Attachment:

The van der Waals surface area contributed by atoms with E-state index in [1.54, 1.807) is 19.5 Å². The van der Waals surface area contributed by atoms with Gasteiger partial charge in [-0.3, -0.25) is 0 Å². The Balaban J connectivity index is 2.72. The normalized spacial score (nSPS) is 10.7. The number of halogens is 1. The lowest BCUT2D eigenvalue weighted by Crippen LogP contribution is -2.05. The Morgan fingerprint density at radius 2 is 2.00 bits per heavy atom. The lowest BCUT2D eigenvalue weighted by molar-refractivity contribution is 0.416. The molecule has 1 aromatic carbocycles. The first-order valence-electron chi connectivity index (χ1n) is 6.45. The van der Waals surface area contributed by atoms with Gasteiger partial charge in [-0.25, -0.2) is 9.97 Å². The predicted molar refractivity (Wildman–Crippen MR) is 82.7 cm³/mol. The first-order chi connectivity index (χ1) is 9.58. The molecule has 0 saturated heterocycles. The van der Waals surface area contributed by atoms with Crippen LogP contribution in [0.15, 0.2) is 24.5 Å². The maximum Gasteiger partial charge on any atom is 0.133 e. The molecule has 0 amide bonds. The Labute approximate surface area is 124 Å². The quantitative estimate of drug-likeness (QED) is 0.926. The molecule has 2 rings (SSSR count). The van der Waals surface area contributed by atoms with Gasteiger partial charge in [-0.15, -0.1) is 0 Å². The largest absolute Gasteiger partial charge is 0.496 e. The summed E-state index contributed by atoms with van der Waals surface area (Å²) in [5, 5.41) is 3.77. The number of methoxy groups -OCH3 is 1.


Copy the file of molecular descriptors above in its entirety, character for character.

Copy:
The van der Waals surface area contributed by atoms with E-state index in [1.54, 1.807) is 19.5 Å². The van der Waals surface area contributed by atoms with Gasteiger partial charge in [-0.3, -0.25) is 0 Å². The Balaban J connectivity index is 2.72. The normalized spacial score (nSPS) is 10.7. The number of halogens is 1. The lowest BCUT2D eigenvalue weighted by Crippen LogP contribution is -2.05. The Morgan fingerprint density at radius 2 is 2.00 bits per heavy atom. The lowest BCUT2D eigenvalue weighted by molar-refractivity contribution is 0.416. The molecule has 1 aromatic carbocycles. The first-order valence-electron chi connectivity index (χ1n) is 6.45. The van der Waals surface area contributed by atoms with Gasteiger partial charge in [-0.25, -0.2) is 9.97 Å². The predicted molar refractivity (Wildman–Crippen MR) is 82.7 cm³/mol. The first-order chi connectivity index (χ1) is 9.58. The molecule has 0 saturated heterocycles. The van der Waals surface area contributed by atoms with Crippen LogP contribution in [0.15, 0.2) is 24.5 Å². The maximum Gasteiger partial charge on any atom is 0.133 e. The molecule has 0 amide bonds. The Labute approximate surface area is 124 Å². The quantitative estimate of drug-likeness (QED) is 0.926. The molecule has 2 rings (SSSR count). The van der Waals surface area contributed by atoms with Gasteiger partial charge in [-0.15, -0.1) is 0 Å². The largest absolute Gasteiger partial charge is 0.496 e. The summed E-state index contributed by atoms with van der Waals surface area (Å²) in [5, 5.41) is 3.77. The number of methoxy groups -OCH3 is 1.